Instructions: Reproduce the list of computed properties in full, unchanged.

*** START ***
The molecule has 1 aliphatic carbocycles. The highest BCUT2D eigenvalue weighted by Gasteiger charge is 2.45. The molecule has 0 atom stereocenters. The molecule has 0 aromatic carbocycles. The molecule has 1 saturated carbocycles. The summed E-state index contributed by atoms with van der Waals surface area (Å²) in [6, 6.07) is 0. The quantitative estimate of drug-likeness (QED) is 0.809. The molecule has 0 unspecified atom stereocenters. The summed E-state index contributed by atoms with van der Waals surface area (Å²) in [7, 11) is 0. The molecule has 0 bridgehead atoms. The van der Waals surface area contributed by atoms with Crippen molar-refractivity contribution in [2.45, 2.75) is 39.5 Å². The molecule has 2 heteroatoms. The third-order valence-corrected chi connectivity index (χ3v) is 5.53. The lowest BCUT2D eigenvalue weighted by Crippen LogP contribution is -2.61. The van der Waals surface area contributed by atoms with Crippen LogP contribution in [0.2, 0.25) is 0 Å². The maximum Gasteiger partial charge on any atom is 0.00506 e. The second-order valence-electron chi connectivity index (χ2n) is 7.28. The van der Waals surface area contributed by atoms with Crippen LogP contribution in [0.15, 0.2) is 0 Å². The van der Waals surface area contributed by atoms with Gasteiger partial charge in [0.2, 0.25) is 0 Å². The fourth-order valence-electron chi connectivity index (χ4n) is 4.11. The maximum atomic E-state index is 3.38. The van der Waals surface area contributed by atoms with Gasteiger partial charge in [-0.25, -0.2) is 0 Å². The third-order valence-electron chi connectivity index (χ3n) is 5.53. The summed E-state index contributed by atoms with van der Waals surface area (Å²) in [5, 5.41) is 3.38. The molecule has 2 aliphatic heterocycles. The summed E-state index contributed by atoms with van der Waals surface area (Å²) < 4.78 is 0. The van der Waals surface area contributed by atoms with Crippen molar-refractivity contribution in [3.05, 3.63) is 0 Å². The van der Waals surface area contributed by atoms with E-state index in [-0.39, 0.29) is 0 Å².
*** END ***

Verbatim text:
The molecule has 1 aliphatic carbocycles. The highest BCUT2D eigenvalue weighted by Gasteiger charge is 2.45. The molecule has 0 atom stereocenters. The molecule has 0 aromatic carbocycles. The molecule has 1 saturated carbocycles. The summed E-state index contributed by atoms with van der Waals surface area (Å²) in [6, 6.07) is 0. The quantitative estimate of drug-likeness (QED) is 0.809. The molecule has 0 unspecified atom stereocenters. The summed E-state index contributed by atoms with van der Waals surface area (Å²) in [7, 11) is 0. The molecule has 0 bridgehead atoms. The van der Waals surface area contributed by atoms with Crippen molar-refractivity contribution in [2.45, 2.75) is 39.5 Å². The molecule has 2 heteroatoms. The third-order valence-corrected chi connectivity index (χ3v) is 5.53. The lowest BCUT2D eigenvalue weighted by Crippen LogP contribution is -2.61. The van der Waals surface area contributed by atoms with Crippen LogP contribution in [0.2, 0.25) is 0 Å². The maximum Gasteiger partial charge on any atom is 0.00506 e. The second-order valence-electron chi connectivity index (χ2n) is 7.28. The van der Waals surface area contributed by atoms with Crippen LogP contribution in [0.15, 0.2) is 0 Å². The van der Waals surface area contributed by atoms with Gasteiger partial charge in [0.2, 0.25) is 0 Å². The fourth-order valence-electron chi connectivity index (χ4n) is 4.11. The maximum atomic E-state index is 3.38. The van der Waals surface area contributed by atoms with Gasteiger partial charge in [-0.25, -0.2) is 0 Å². The third-order valence-electron chi connectivity index (χ3n) is 5.53. The summed E-state index contributed by atoms with van der Waals surface area (Å²) in [5, 5.41) is 3.38. The molecule has 2 aliphatic heterocycles. The summed E-state index contributed by atoms with van der Waals surface area (Å²) < 4.78 is 0. The van der Waals surface area contributed by atoms with Crippen molar-refractivity contribution in [3.05, 3.63) is 0 Å². The van der Waals surface area contributed by atoms with E-state index in [-0.39, 0.29) is 0 Å².